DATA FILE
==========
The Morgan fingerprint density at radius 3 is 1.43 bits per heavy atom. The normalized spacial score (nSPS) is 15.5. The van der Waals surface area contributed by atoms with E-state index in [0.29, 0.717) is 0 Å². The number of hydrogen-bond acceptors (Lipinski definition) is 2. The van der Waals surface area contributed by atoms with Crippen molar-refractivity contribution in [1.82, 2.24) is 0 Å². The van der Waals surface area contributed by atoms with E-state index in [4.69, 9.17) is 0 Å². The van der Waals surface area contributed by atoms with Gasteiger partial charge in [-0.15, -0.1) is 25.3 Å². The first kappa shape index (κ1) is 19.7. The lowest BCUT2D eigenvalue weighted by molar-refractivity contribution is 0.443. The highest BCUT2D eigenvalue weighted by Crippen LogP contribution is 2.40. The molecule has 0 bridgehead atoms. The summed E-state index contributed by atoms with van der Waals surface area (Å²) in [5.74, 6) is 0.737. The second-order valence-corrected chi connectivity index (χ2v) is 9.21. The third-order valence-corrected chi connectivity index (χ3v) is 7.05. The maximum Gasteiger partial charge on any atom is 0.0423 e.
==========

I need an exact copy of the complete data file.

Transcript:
The Morgan fingerprint density at radius 3 is 1.43 bits per heavy atom. The normalized spacial score (nSPS) is 15.5. The van der Waals surface area contributed by atoms with E-state index in [0.29, 0.717) is 0 Å². The number of hydrogen-bond acceptors (Lipinski definition) is 2. The van der Waals surface area contributed by atoms with Crippen molar-refractivity contribution in [1.82, 2.24) is 0 Å². The van der Waals surface area contributed by atoms with E-state index in [4.69, 9.17) is 0 Å². The van der Waals surface area contributed by atoms with Gasteiger partial charge in [-0.15, -0.1) is 25.3 Å². The first kappa shape index (κ1) is 19.7. The lowest BCUT2D eigenvalue weighted by molar-refractivity contribution is 0.443. The highest BCUT2D eigenvalue weighted by Crippen LogP contribution is 2.40. The molecule has 0 bridgehead atoms. The summed E-state index contributed by atoms with van der Waals surface area (Å²) in [5.74, 6) is 0.737. The second-order valence-corrected chi connectivity index (χ2v) is 9.21. The third-order valence-corrected chi connectivity index (χ3v) is 7.05. The maximum Gasteiger partial charge on any atom is 0.0423 e.